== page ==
Public health experts have highlighted a number of factors that could be behind infections: increased circulation of a more contagious variant of the coronavirus; pandemic fatigue and spring optimism that led the public to be less vigilant; and Governor Charlie Baker’s continued relaxation of public health guidelines.
Many epidemiologists have warned for weeks that these factors could combine to produce an increase in cases. Now, with cases on the rise, they said it’s clearer than ever that to avoid a surge, the state must be cautious and resist the urge to let our collective guard down.
“It was predicted. … And in my mind, this is all so unnecessary, ”said Dr. Ashish Jha, Dean of Brown University School of Public Health. “We get the impression that the governor has just stopped listening to public health experts. And I appreciate that he has to look at a wide range of issues, but it’s still a public health issue.
“It’s really a risky situation right now with these variations… and I wish this was not the moment the governor decided to ease the restrictions,” Jha said.
The governor’s office has repeatedly highlighted the state’s victories in the fight against the pandemic. COVID-19 hospitalizations are down 19% since March 1 and 80% of people over 75 have received at least one dose of the vaccine, Governor Baker’s press secretary Sarah Finlaw said in a statement shared with the Globe on Friday. The state’s overall immunization rate is among the highest in the country.
“These advancements have enabled Massachusetts to take additional steps to safely reopen our economy and the administration will continue to carefully monitor all public health data as the Commonwealth continues to move forward with the reopening process in stages,” he said. Finlaw said.
The number of people fully vaccinated – with either two injections of the Moderna or Pfizer vaccines or one injection of Johnson & Johnson – rose to 1,194,905 on Friday. Baker officials said they were aiming to vaccinate 4.1 million adults.
Governor Baker also noted at a press conference this week that many new cases involve young adults, who are less likely to be hospitalized or become seriously ill.
Children and adolescents, about 22% of the state’s population, accounted for a quarter of new cases in the two weeks leading up to March 20, according to the latest report from the Department of Public Health. People in their twenties, about 14 percent of the population, accounted for 20 percent of new infections.
During the same period, cases among the older groups, those in their 70s and 80s and older, fell.
Experts agreed that high vaccination rates among the state’s most vulnerable populations would go a long way in preventing a dramatic increase in hospitalizations and deaths in the event of another outbreak.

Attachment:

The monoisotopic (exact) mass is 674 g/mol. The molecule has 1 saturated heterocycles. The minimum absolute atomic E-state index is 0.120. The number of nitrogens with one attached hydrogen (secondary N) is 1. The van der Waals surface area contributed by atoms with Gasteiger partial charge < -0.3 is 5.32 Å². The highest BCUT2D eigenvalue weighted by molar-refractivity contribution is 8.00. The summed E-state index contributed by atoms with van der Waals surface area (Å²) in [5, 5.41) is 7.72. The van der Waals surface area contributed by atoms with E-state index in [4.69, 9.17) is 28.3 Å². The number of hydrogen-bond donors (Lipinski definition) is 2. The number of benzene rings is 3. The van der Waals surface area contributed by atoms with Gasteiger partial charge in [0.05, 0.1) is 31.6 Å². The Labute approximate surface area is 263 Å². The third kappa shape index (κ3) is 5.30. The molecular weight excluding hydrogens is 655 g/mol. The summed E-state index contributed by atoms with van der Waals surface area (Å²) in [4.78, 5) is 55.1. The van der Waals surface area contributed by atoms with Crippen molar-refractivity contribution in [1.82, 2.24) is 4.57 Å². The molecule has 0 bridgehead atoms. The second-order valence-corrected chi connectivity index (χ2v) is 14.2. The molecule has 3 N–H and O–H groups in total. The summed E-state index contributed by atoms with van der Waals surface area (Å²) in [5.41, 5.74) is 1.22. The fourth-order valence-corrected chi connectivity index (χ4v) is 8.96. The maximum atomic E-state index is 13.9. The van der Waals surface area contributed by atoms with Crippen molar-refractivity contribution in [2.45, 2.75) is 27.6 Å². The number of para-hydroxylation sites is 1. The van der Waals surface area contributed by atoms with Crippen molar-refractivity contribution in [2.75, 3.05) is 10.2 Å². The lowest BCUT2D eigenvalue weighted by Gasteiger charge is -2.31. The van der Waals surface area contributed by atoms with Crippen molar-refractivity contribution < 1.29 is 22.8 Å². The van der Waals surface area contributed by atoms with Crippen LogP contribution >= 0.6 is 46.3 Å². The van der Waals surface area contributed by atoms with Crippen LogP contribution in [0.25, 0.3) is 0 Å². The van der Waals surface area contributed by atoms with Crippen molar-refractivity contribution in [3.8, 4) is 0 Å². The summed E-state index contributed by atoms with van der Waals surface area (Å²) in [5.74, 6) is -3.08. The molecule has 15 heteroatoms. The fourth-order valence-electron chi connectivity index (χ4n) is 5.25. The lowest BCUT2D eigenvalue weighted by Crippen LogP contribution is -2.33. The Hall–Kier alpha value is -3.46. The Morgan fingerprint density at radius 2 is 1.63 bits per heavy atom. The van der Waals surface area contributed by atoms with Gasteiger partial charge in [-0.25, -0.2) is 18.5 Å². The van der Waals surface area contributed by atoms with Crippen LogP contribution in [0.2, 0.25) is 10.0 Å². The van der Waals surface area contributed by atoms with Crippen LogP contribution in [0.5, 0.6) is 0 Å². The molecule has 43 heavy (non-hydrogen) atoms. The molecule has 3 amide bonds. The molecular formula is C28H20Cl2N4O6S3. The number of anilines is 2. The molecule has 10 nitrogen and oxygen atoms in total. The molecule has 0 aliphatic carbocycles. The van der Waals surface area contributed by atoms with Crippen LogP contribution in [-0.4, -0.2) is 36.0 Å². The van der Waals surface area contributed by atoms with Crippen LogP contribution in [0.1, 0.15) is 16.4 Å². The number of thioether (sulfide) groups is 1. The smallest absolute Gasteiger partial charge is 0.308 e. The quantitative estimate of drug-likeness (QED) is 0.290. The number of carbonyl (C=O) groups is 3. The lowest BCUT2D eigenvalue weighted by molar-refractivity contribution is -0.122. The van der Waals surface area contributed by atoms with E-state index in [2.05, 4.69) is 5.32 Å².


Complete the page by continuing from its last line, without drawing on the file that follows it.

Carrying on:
“The patterns we knew before are going to be different now that vaccinations have started to roll out,” said Helen Jenkins, an epidemiologist at UB. “What we hope to see is that the shape of the epidemic curve of cases begins to decouple from the patterns that we see in hospitalizations and deaths” as high-risk groups are protected, she said. declared.
But experts have said that preventing infections in all age groups remains a valid, if not urgent, goal.
“If we have another outbreak, which we may be getting into right now, we will still have a lot of hospitalizations, we will still have a lot of deaths,” said Samuel Scarpino, an epidemiologist at the Northeastern University.
People of all ages can suffer from long-term health complications from COVID-19 infection, Scarpino said, and even young people can die from the disease.
Of particular concern is the rise in infections among children and adolescents, Scarpino said, as plans to vaccinate them remain uncertain. Throughout the pandemic, children have played a limited role in transmission, as they are less likely to be infected than adults. But that could change, Scarpino said, due to more contagious variants such as the B.1.1.7 variant first identified in the UK.
“If we see children and adolescents making up their proportional share of cases when they had not been before, it means that they are now playing a bigger role in the epidemiology of COVID,” he said. he declares. “It will be more difficult for us to reach the threshold of immunity of the herd in general, because we are going to have to vaccinate more people.”
The number of communities considered at high risk for COVID-19 has increased for two consecutive weeks. Of those currently seeing high levels of community risk, some, including Lynn and Lawrence, have spent much of the past year battling some of the state’s highest transmission rates. A number of Cape Cod communities are also at high risk.
Several experts have expressed frustration at the recent rise in infections – and the state’s continued relaxation of pandemic rules. While the state’s vaccine rollout has been encouraging and a new standard is within reach, they said, the progress is a reason to be cautious for a few more weeks, rather than go faster.
“What we need to focus on is getting out of this situation, getting to the new normal. And you know, we’re just not there yet, ”said Scarpino. “But we could get there faster, with a lot fewer deaths and a lot fewer hospitalizations, if we delay all of this widespread reopening.
Dasia Moore can be contacted at [email protected] Follow her on Twitter @daijmoore.